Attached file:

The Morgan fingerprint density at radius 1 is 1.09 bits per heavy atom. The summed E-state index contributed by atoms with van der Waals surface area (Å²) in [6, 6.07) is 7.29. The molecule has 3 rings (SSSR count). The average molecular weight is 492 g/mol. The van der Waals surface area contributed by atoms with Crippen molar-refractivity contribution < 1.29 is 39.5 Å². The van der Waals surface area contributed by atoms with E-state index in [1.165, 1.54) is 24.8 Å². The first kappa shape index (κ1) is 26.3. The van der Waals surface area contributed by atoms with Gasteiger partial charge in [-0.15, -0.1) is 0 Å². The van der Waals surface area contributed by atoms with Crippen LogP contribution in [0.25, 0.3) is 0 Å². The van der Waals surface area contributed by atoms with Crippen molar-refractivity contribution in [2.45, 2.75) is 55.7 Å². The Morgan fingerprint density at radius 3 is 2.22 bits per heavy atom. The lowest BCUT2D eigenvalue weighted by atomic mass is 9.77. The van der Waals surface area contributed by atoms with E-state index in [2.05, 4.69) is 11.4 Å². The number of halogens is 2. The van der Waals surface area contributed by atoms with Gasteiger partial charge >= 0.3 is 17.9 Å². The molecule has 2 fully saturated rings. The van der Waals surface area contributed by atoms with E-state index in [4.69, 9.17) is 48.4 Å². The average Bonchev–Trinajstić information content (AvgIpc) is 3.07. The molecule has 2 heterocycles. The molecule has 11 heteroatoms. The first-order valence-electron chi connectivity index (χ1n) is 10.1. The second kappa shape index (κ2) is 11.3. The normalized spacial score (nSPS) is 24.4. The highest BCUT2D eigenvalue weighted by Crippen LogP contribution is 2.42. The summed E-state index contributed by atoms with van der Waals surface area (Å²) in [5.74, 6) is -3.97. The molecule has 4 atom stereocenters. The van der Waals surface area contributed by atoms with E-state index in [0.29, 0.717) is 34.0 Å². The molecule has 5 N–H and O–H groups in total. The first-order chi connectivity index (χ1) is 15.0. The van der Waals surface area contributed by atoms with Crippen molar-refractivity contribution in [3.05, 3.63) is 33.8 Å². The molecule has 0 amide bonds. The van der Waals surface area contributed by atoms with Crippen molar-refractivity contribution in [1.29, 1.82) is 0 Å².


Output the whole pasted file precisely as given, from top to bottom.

The Morgan fingerprint density at radius 1 is 1.09 bits per heavy atom. The summed E-state index contributed by atoms with van der Waals surface area (Å²) in [6, 6.07) is 7.29. The molecule has 3 rings (SSSR count). The average molecular weight is 492 g/mol. The van der Waals surface area contributed by atoms with Crippen molar-refractivity contribution < 1.29 is 39.5 Å². The van der Waals surface area contributed by atoms with E-state index in [1.165, 1.54) is 24.8 Å². The first kappa shape index (κ1) is 26.3. The van der Waals surface area contributed by atoms with Gasteiger partial charge in [-0.15, -0.1) is 0 Å². The van der Waals surface area contributed by atoms with Crippen LogP contribution in [0.25, 0.3) is 0 Å². The van der Waals surface area contributed by atoms with Crippen molar-refractivity contribution in [2.45, 2.75) is 55.7 Å². The Morgan fingerprint density at radius 3 is 2.22 bits per heavy atom. The lowest BCUT2D eigenvalue weighted by atomic mass is 9.77. The van der Waals surface area contributed by atoms with E-state index in [2.05, 4.69) is 11.4 Å². The number of halogens is 2. The van der Waals surface area contributed by atoms with Gasteiger partial charge >= 0.3 is 17.9 Å². The molecule has 2 fully saturated rings. The van der Waals surface area contributed by atoms with E-state index in [4.69, 9.17) is 48.4 Å². The average Bonchev–Trinajstić information content (AvgIpc) is 3.07. The molecule has 2 heterocycles. The molecule has 11 heteroatoms. The first-order valence-electron chi connectivity index (χ1n) is 10.1. The second kappa shape index (κ2) is 11.3. The normalized spacial score (nSPS) is 24.4. The highest BCUT2D eigenvalue weighted by Crippen LogP contribution is 2.42. The summed E-state index contributed by atoms with van der Waals surface area (Å²) in [5.74, 6) is -3.97. The molecule has 4 atom stereocenters. The van der Waals surface area contributed by atoms with E-state index in [0.29, 0.717) is 34.0 Å². The molecule has 5 N–H and O–H groups in total. The first-order chi connectivity index (χ1) is 15.0. The van der Waals surface area contributed by atoms with Crippen molar-refractivity contribution in [3.05, 3.63) is 33.8 Å². The molecule has 0 amide bonds. The van der Waals surface area contributed by atoms with Crippen molar-refractivity contribution in [1.29, 1.82) is 0 Å².